Tag Archives: autumn breeze

Dairi no kiku awase 8

A chrysanthemum from the beach at Fukiage in the province of Ki.
秋風の吹上に立てる白菊は花かあらぬか波のよするか

akikaze no
Fukiage ni tateru
siragiku Fa
Fana ka aranu ka
nami no yosuru ka
In the autumn breeze
Arising at Fukiage
Are the white chrysanthemums
Blooms, or are the not, and just
The breaking waves?

8

Autumn I: 24

Left (Win).

月ぞ澄む里はまことに荒れにけり鶉の床を拂ふ秋風

tsuki zo sumu
sato wa makoto ni
arenikeri
uzura no toko o
harau aki kaze
Clear shines the moon, dwelling
O’er a house truly
Gone to ruin;
The quail’s bed
Brushed by autumn breezes…

Lord Sada’ie.

347

Sada’ie’s poem alludes obliquely to a famous poetic exchange from the Kokinshū, initiated by Ariwara no Narihira.

Right.

繁き野と荒果てにける宿なれや籬の暮に鶉鳴く也

shigeki no to
arehatenikeru
yado nare ya
magaki no kure ni
uzura nakunari
Overgrown are these fields, and
Is that a deserted
Dwelling?
By the fence at evening time
The quails are crying.

Jakuren.

348

Both teams concur that there are no faults at all this round.

Shunzei agrees: ‘Both poems are on the theme of now deserted dwelling places and are equally beautiful in expression, with the Right’s work reminiscent of “Fushimi at evening time”, but this implies a broad vista, and is not “the fence at evening time” too narrow? The Left’s final section is better, and wins, I think.’

Autumn I: 23

Left (Win).

ひとり寢る葦の丸屋の下露に床を傡べて鶉鳴く也

hitori nuru
ashi no maruya no
shimo tsuyu ni
toko o narabete
uzura nakunari
Sleeping singly
In a reed-roofed hut,
Dripped with dew,
Beside my bed
The quails are crying.

A Servant Girl.

345

Right.

秋風に靡く尾花の夕露や鶉が閨の雨と散るらむ

akikaze ni
nabiku obana no
yūzuyu ya
uzura ga neya no
ame to chiruramu
In the autumn breeze
Flutter fronds of silvergrass,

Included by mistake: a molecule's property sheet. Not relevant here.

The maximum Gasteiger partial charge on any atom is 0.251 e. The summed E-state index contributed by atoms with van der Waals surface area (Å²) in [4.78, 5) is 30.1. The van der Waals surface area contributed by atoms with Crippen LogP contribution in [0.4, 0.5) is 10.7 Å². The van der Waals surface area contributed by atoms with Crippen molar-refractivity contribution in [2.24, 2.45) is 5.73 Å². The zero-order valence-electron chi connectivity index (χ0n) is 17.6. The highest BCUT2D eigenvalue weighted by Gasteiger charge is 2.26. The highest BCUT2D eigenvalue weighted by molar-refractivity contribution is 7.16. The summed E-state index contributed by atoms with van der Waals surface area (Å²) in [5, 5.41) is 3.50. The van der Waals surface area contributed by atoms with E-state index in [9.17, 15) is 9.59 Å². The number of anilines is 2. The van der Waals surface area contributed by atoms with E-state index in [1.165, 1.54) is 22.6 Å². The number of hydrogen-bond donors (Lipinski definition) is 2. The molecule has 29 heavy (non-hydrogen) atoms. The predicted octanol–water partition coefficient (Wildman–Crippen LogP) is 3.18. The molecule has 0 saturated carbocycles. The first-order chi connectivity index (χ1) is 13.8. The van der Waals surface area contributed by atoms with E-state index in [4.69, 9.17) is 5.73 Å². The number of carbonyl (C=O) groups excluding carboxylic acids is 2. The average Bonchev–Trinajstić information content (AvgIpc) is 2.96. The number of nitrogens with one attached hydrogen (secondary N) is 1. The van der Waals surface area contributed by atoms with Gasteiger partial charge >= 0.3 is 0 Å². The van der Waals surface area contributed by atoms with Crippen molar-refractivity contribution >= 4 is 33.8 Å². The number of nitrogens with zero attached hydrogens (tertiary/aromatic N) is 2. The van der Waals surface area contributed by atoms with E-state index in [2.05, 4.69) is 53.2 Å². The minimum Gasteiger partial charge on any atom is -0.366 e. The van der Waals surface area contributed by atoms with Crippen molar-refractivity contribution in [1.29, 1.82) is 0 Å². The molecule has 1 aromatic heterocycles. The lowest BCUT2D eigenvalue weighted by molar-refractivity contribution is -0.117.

Scattering dewdrops
On the quails’ roost –
How like rain…

The Provisional Master of the Empress’ Household Office.

346

The Right state that the Left’s poem has no faults. The Left state that, ‘“On the quails’ roost – how like rain” (uzura ga neya no ame) suggests that this is what it actually is.’

Shunzei disagrees: ‘It is not the case that uzura ga neya no ame definitely implies that it is actually rain, particularly with the scene set by dew on silvergrass. However, “beside my bed” (toko o narabete) is particularly attractive in expression. It should win.’

Autumn I: 8

Left (Win).

呉竹に過ぐる秋風さ夜更けて奠るほどにや星合の空

kuretake ni
suguru akikaze
sayo fukete
matsuru hodo ni ya
hoshiai no sora
When the black bamboo
Is brushed by autumn breeze, and
Night falls,
Is it time to celebrate?
Stars meeting in the heavens…

Lord Kanemune.

315

Right.

九重に今日奠るをば七夕のたゞ一夜にも嬉しとや見る

kokonoe ni
kyō matsuru oba
tanabata no
tada hito yo ni mo
ureshi to ya miru
Within the Ninefold Palace walls
This day we celebrate,
The lovers on
Just a single night:
Are they pleased, I wonder?

The Provisional Master of the Empress’ Household Office.

316

The Right state, ‘“Is it time to celebrate? Stars meeting in the heavens” (matsuru hodo ni ya hoshiai no sora) – the one does not seem to follow from the other. The Left wonder, ‘why we have an annual rite describe as “a single night” (tada hito yo), and not “but one night a year” (toshi ni hito yo)?’

Shunzei merely remarks, ‘“Is it time to celebrate? Stars meeting in the heavens” – this certainly does follow on, and there is nothing wrong with it. The point about “a single night” is well made. The Left wins.’